|Publication number||US6850314 B2|
|Application number||US 10/637,367|
|Publication date||Feb 1, 2005|
|Filing date||Aug 8, 2003|
|Priority date||Aug 8, 2002|
|Also published as||US20040033616|
|Publication number||10637367, 637367, US 6850314 B2, US 6850314B2, US-B2-6850314, US6850314 B2, US6850314B2|
|Inventors||Han Quang Le|
|Original Assignee||Board Of Reagents University Of Houston|
|Export Citation||BiBTeX, EndNote, RefMan|
|Patent Citations (32), Referenced by (4), Classifications (7), Legal Events (3)|
|External Links: USPTO, USPTO Assignment, Espacenet|
This application claims the benefit of U.S. provisional patent application No. 60/401,581, filed Aug. 8, 2002.
The U.S. Government has a paid-up license in this invention, and the right in limited circumstances to require the patent owner to license others on reasonable terms as provided for by the terms of contract number 1-5-51704 awarded by DARPA/MTO.
1. Field of the Invention
This invention pertains to active optical sensing systems, and more particularly, to ladars and diffuse optical tomography.
2. Description of Related Art
There are at least two types of active optical sensing systems: ladars and diffuse optical tomography systems. A typical ladar system includes a light source, which is a transmitter, and a detector, which is a receiver. The transmitter can be a coherent or incoherent source. The receiver can be a simple detector or a performance-enhanced detector. Some ladars are designed to measure the spectral properties of a subject. The transmitter is a wavelength-tunable laser or multiple lasers of different wavelengths. By comparing the relative absorption by the target at different wavelengths, the system can infer the medium properties. In a wavelength-tunable single-frequency laser transmitter, only one wavelength can be used at a time; the system is a time-division multiplexing system. In a system with many lasers of different wavelength, the signal of each wavelength must be differentiated or discriminated from the others, and the method for discrimination can be time division multiplexing or frequency division multiplexing, in which each laser is modulated with a unique frequency. The receiver distinguishes laser signals by correlating a signal to a specific time slot in time division multiplexing or to a specific known frequency in frequency division multiplexing. The drawback is low efficiency and high cost.
Ladar systems are disclosed in the following U.S. published patent applications, the disclosures of which are incorporated into this patent by this reference:
In a typical diffuse optical tomography system, the function of a system is to determine the spatial profile of the absorption and scattering coefficients of a medium, and reconstruct an image of the medium. The prior art approach is to have a single source location at a time, and all receivers measure the signal in parallel. Continuous wave, frequency domain, and time domain methods are known and used in the prior art for signal modulation and measurement. In each of the three methods, the transmitter is a single laser of one wavelength, or multiple lasers of different wavelengths. An essential aspect of diffuse optical tomography is the location of the transmitter and receiver relative to the subject of interest. If the transmitter needs to move from one location to another, the prior art method is to optically switch the transmitter light beam from one port to another port that leads the beam to another location. If the transmitter needs to change the wavelength, the input laser must be tuned from one wavelength to another. When multiple lasers of different wavelengths are used, the lasers must take turns to be turned on and off, in order to change the transmitter output wavelength. The transmitter is operated in the time-division-multiplexing mode. The drawback is that the switching time is limited by the speed of the optical switches employed. Diffuse optical tomography and other optical systems can be found in U.S. Pat. Nos. 6,577,884; 6,516,214; 5,853,370; 5,353,799; 5,421,329; 5,282,467; 5,782,237; 5,553,614; 5,792,051; 5,902,235; 5,795,292; 5,697,367; 5,584,296; 5,482,034; 5,477,853; 5,465,714; 5,217,013; 5,140,989; 5,139,025; 4,817,623; 4,768,516; 4,725,147; 4,570,638; and 5,779,631, the disclosures of which are incorporated into this patent by this reference.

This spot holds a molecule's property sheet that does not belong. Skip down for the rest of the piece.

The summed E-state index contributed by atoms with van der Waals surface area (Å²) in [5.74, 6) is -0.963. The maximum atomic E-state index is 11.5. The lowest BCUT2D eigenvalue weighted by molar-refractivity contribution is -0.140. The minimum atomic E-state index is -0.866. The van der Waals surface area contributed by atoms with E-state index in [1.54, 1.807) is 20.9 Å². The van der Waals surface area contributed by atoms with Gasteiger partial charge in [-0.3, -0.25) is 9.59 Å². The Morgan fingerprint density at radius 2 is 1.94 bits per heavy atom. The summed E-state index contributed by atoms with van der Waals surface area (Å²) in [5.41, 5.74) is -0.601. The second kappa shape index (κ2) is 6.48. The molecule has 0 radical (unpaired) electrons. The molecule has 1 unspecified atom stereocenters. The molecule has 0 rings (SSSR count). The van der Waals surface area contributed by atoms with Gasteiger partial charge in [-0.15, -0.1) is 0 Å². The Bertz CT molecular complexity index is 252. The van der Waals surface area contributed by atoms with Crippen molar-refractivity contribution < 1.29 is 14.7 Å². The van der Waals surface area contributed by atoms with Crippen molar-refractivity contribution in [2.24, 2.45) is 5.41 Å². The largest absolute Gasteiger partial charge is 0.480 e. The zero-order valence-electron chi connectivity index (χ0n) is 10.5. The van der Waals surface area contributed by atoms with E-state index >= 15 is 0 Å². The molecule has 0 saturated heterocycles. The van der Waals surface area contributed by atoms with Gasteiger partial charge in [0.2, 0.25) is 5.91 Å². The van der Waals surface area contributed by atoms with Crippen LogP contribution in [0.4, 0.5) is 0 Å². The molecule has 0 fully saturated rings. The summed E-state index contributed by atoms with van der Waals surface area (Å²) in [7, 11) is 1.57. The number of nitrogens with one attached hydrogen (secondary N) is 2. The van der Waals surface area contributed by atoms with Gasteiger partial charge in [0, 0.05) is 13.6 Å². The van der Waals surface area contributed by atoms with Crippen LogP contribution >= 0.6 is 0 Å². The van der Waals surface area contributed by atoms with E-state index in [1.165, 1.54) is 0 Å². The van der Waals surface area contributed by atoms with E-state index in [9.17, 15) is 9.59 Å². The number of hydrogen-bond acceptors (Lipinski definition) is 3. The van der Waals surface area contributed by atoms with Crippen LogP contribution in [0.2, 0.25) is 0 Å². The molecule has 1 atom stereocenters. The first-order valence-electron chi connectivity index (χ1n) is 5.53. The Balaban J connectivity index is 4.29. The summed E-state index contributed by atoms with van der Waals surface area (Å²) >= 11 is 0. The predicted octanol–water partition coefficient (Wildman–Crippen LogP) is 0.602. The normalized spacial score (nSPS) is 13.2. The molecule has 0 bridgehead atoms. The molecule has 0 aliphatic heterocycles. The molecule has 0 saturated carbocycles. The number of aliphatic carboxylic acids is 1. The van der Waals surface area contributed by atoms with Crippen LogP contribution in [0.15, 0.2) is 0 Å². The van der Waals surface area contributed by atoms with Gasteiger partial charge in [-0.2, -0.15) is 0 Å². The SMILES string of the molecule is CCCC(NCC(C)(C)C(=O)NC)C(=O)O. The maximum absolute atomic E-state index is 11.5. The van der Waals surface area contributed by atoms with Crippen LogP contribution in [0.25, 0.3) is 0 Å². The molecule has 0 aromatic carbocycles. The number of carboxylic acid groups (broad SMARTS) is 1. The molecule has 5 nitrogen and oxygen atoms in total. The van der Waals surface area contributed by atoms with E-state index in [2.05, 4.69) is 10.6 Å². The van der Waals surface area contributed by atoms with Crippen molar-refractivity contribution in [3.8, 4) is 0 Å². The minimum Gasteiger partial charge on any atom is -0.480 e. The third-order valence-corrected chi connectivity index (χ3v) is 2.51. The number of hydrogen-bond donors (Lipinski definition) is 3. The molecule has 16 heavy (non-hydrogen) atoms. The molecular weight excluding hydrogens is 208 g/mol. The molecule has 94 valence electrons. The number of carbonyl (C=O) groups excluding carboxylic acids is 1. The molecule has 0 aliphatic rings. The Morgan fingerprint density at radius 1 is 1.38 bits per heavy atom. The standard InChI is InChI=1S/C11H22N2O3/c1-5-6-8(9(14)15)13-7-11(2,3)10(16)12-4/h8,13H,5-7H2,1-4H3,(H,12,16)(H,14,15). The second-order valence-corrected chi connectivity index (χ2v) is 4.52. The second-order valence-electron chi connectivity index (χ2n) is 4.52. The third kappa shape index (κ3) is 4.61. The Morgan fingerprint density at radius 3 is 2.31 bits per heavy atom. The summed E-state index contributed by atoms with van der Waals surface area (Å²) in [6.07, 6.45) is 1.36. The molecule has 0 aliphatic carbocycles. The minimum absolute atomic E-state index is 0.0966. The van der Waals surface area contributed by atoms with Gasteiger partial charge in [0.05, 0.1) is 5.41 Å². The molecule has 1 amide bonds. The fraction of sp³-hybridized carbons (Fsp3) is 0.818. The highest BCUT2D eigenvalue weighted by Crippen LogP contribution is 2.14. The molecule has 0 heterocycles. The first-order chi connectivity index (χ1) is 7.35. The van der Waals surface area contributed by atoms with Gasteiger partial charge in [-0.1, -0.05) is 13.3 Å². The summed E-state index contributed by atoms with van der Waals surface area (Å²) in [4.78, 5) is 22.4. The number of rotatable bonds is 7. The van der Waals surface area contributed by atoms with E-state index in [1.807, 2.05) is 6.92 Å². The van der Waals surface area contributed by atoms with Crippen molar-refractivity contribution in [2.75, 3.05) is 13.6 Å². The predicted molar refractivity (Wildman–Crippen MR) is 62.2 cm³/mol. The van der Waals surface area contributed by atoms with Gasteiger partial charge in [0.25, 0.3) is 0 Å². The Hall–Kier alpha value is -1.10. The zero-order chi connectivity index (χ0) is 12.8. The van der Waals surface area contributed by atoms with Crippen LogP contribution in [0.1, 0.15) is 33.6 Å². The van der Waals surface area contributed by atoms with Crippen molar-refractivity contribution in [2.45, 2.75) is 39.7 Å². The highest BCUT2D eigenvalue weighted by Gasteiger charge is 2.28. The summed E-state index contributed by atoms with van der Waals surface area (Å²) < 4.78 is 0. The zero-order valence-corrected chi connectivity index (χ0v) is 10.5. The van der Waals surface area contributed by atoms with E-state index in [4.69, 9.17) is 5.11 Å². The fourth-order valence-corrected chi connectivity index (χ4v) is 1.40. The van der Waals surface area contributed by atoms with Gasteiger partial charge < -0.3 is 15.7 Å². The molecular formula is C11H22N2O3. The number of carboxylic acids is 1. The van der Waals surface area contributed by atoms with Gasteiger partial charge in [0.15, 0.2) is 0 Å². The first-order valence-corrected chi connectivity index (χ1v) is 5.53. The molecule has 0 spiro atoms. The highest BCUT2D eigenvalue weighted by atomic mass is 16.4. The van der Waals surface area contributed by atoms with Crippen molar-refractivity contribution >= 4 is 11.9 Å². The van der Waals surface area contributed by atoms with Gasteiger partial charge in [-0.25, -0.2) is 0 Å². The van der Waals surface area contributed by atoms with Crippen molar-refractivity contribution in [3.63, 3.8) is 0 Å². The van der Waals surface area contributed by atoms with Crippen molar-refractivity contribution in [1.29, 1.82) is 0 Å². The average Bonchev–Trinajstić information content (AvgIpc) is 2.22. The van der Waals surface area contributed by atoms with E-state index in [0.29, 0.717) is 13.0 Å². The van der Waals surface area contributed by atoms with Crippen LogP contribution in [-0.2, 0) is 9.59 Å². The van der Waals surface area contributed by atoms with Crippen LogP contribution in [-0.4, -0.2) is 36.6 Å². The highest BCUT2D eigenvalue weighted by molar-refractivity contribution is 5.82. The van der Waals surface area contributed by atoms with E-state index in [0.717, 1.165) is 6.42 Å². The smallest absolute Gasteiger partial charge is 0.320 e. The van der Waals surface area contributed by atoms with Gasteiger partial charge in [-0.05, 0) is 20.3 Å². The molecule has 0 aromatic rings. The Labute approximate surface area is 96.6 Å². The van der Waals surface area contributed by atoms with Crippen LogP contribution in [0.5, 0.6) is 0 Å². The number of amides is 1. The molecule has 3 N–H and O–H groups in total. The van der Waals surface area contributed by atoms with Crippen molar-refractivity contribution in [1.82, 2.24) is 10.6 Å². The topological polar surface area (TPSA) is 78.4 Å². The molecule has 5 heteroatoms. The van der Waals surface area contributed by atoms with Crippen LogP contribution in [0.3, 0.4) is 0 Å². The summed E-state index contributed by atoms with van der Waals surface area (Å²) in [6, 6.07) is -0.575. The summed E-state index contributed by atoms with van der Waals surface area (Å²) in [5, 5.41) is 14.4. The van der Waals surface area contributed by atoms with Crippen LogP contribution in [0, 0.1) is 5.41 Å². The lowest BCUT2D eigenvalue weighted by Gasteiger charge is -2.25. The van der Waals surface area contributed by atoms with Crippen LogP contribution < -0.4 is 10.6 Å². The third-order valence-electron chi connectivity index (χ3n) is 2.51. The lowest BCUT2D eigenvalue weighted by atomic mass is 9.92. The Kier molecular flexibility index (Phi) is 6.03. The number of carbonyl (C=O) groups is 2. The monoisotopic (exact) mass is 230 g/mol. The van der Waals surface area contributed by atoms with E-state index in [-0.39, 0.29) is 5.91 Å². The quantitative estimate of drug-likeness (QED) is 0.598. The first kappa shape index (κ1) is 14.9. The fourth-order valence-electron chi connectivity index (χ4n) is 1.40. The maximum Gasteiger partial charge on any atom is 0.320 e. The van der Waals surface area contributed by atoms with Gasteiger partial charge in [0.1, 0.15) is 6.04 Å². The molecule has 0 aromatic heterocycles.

Opto-electronic systems and methods, and related devices, for remote detection of physical magnitudes, are disclosed in the following U.S. patents, the disclosures of which are incorporated into this patent by this reference:
Many optical sensing systems require multiple detections of several properties of the target. Using the existing techniques often results in high cost from time-consuming optical sensing. What is needed is a robust, highly efficient, and low cost method capable of simultaneous detection of target properties.
A method for determining optical properties of a target, using a plurality of transmitters for transmitting signals at the target, and a plurality of receivers for detecting reflected signals from the target, comprising the steps of: a) transmitting radiation signals with a plurality of wavelengths at the target; b) detecting trace reflected radiation signals from the target by at least one of the plurality of receivers; c) modulating the plurality of transmitters with a waveform for generating transmitter modulation codes; d) mixing the transmitter modulation codes with the trace reflected radiation signals to generate total signals; e) transmitting the total signals at the target; f) simultaneously detecting reflected total signals from the target by at least one of the plurality of receivers; g) decoding the known waveform of each transmitter of the plurality of transmitters for determining each transmitter's signal; h) dispreading the reflected total signals with a device capable of bipolar signal processing to generate equivalent decoding functions with orthogonality; i) digitizing the reflected total signals with an analog-digital converter to generate digitized signals, and integrating the digitized signals with the decoding functions; and j) determining the optical properties of the target, selected from a group consisting of optical power, time delay, polarization, and beam, using a time-division multiplexing procedure of the plurality of transmitters for accurate determination of optical power.